By Brad Plumer
Dec. 15, 2018
KATOWICE, Poland — Diplomats from nearly 200 countries reached a deal on Saturday to keep the Paris climate agreement alive by adopting a detailed set of rules to implement the pact.
The deal, struck after an all-night bargaining session, will ultimately require every country in the world to follow a uniform set of standards for measuring their planet-warming emissions and tracking their climate policies. And it calls on countries to step up their plans to cut emissions ahead of another round of talks in 2020.
It also calls on richer countries to be clearer about the aid they intend to offer to help poorer nations install more clean energy or build resilience against natural disasters. And it builds a process in which countries that are struggling to meet their emissions goals can get help in getting back on track.
via Climate Negotiators Reach an Overtime Deal to Keep Paris Pact Alive – The New York Times
By Brad Plumer
Nov. 12, 2018
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WASHINGTON — Over the next two decades, the world’s energy system will undergo a huge transformation. Wind and solar power are poised to become dominant sources of electricity. China’s once-relentless appetite for coal is set to wane. The amount of oil we use to fuel our cars could peak and decline.
But there’s a catch: The global march toward clean energy still isn’t happening fast enough to avoid dangerous global warming, at least not unless governments put forceful new policy measures in place to reduce carbon dioxide emissions.
That’s the conclusion of the International Energy Agency, which on Monday published its annual World Energy Outlook, a 661-page report that forecasts global energy trends to 2040. These projections are especially difficult right now because the world’s energy markets, which usually evolve gradually, are going through a major upheaval.
via Clean Energy Is Surging, but Not Fast Enough to Solve Global Warming – The New York Times
By Brad Plumer, Oct. 24, 2018, 25 comments
WASHINGTON — With time running out to avoid dangerous global warming, the nation’s leading scientific body on Wednesday urged the federal government to begin a research program focused on developing technologies that can remove vast quantities of carbon dioxide out of the atmosphere in order to help slow climate change.
The 369-page report, written by a panel of the National Academies of Sciences, Engineering and Medicine, underscores an important shift. For decades, experts said that nations could prevent large temperature increases mainly by reducing reliance on fossil fuels and moving to cleaner sources like solar, wind and nuclear power.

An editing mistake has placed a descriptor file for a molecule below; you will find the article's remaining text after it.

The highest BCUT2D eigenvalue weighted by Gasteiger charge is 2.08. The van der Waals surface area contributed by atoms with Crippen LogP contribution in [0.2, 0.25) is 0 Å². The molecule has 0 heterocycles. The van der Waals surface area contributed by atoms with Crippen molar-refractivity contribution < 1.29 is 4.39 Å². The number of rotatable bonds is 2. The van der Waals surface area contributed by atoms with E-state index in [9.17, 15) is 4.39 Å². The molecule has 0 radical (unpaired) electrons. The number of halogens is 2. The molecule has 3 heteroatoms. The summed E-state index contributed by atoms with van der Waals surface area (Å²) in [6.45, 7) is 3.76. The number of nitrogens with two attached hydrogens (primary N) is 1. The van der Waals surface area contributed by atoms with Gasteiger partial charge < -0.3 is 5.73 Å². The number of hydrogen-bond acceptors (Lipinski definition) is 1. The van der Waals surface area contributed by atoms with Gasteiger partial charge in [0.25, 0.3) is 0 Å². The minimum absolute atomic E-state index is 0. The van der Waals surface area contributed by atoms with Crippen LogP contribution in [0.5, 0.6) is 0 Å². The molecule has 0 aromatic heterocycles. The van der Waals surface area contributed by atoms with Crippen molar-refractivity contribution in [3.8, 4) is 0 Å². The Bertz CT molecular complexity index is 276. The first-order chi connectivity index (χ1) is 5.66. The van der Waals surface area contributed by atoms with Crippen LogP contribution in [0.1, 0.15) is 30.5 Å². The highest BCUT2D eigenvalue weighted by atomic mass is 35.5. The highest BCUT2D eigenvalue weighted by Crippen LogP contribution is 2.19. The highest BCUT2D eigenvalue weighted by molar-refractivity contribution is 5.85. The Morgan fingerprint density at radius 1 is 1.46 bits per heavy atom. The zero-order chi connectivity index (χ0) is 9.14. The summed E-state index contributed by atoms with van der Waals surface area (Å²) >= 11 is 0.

But at this point, nations have delayed so long in cutting their carbon dioxide emissions that even a breakneck shift toward clean energy would most likely not be enough. According to a landmark scientific report issued by the United Nations this month, taking out a big chunk of the carbon dioxide already loaded into the atmosphere may be necessary to avoid significant further warming, even though researchers haven’t yet figured out how to do so economically, or at sufficient scale.
And we’ll have to do it fast. To meet the climate goals laid out under the Paris Agreement, humanity may have to start removing around 10 billion tons of carbon dioxide from the air each year by midcentury, in addition to reducing industrial emissions, said Stephen W. Pacala, a Princeton climate scientist who led the panel. That’s nearly as much carbon as all the world’s forests and soils currently absorb each year.
via Scientists Push for a Crash Program to Scrub Carbon From the Air – The New York Times
Excellent article. Many good comments, such as:
By Brad Plumer
“His legal philosophy was clear: In the absence of explicit instructions from Congress, any far-reaching effort by the E.P.A. to tackle environmental problems should be met with deep skepticism by the courts. That philosophy often put him sharply at odds with the Obama administration, which sought to harness older environmental laws to deal with newer challenges like global warming.
“It’s a neutral principle, although the effect isn’t always neutral,” Richard J. Lazarus, a law professor at Harvard, said. “Congress stopped making clean air laws after 1990, so the E.P.A. has to work with increasingly tenuous statutory language. In effect, his approach to environmental law would make it harder to address current problems so long as Congress remains out of the lawmaking business.” “